Finding ways to expand in beer culture, an exchange in ideas, and possibly overseas business, is what was on the mind of Eric Wallace of Left Hand Brewing.
For the first quarter of 2017, an exchange program between the Longmont, Colorado brewery and Italy’s Birrificio Italiano has seen a swap in brewers.
“While the universal truths of brewing are evident across craft beer, we are looking at our different processes and techniques across brewing and operations, to gain insight and explore new ways to address challenges,” Wallace told Brewer. “For Birrificio Italiano, there is interest in how we coordinate our supply and demand with greater brewery operations, [and] forecasting our sales to plan our production schedule.
“For Left Hand, we look forward to learning about their different operating style, work with spontaneous fermentation, the barrel program, and how their pub works.”
Left Hand has welcomed Francesca Guzzetti into the Left Hand fold while Henry Myers has made his way to Como, Italy, the home of Birrificio Italiano.
Wallace and Birrificio owner Arioli Agostino have known each other for 15 years, each having been in the craft beer business for 20-plus years, and visiting across their travels. They have discussed how they can work together and foster a partnership.
This “Brewer’s Exchange,” also called a “Sharevolution” is the first step in providing an exchange of knowledge and familiarizing each team with each other,
“But we hope for continued collaboration and networking,” Wallace said.
There is also potential for distribution and relationship building.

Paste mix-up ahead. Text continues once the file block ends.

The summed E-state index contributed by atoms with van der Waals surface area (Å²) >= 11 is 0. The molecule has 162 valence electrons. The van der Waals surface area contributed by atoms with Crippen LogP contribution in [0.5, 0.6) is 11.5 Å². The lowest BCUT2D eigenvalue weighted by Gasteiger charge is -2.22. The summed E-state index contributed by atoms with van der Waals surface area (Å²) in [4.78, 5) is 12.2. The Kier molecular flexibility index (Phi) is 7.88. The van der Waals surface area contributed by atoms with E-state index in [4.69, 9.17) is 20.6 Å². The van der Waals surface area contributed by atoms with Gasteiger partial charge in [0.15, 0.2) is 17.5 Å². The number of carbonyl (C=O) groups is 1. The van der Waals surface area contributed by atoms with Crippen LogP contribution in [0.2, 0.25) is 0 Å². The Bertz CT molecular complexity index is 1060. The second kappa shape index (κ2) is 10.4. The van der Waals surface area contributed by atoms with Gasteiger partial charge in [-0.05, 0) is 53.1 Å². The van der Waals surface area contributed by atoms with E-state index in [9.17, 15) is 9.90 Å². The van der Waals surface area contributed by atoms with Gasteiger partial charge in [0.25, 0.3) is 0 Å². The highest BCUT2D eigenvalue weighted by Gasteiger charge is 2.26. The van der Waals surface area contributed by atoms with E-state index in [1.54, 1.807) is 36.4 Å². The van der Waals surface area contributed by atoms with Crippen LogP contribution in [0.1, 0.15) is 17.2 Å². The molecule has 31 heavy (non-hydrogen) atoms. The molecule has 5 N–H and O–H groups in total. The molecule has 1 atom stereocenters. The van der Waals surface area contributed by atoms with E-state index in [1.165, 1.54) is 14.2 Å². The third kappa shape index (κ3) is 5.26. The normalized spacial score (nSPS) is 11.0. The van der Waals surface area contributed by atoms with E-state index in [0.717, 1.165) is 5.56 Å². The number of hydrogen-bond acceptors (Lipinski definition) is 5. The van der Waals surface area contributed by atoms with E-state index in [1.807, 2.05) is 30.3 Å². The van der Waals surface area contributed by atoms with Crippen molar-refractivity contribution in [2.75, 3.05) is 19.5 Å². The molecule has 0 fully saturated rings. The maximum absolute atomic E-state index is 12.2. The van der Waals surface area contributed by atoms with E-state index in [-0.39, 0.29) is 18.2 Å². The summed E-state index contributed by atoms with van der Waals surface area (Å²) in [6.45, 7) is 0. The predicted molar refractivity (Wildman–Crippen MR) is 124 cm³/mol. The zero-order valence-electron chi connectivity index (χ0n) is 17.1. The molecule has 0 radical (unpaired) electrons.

“We are able to help Birrificio Italiano with their U.S. distribution, and vice versa, Birrificio Italiano can help with introductions to the Italian market and distributors,” Wallace said.
With distribution in 8 countries outside the U.S. and additional markets in development, Left Hand continues to support the culture of craft beer while seeking opportunities to improve the beer drinkers’ access to a wide variety of high quality, flavorful beer.
“Our partnership with Birrificio Italiano goes beyond the exchange of knowledge,” Wallace added, “opening the door for continued collaboration in a number of different ways, on both sides of the Atlantic, by learning from each other and in furthering independent craft brewers’ efforts to make the world a better place by expanding the reach of great beer.”
Guzzetti has been keeping notes of her journey at Left Hand via a blog on the brewery’s website.
“I am in awe of the overall size and automation at Left Hand,” she wrote, noting she comes from a brewery with an annual barrelage of 6500 hectoliters (about 5,500 barrels).
“So it is now fascinating to be at a brewery, with 10 times the employees and 14 times the barrelage,” she said, noting that the system she works on back home is less automated and more hands on.
“At my brewery, I am used to turning off the light and saying goodnight to the beer. Here – things continue, the baton is passed,” she said. Yet, she said she could recognize the universal truths of brewing.
“[Brewers are] … people who love what they do, and love drinking what they brew,” Guzzetti said. “I feel the same craft beer spirit with the greater Left Hand team, each enthusiastically working on a different piece of the puzzle, a part of a greater team. This is how you find yourself crossing an ocean, working at a structure which is a number of times bigger than your habitual workplace, and still you feel at total ease… You feel at home, and throughout your day you meet a range of familiar characters I immediately recognize.”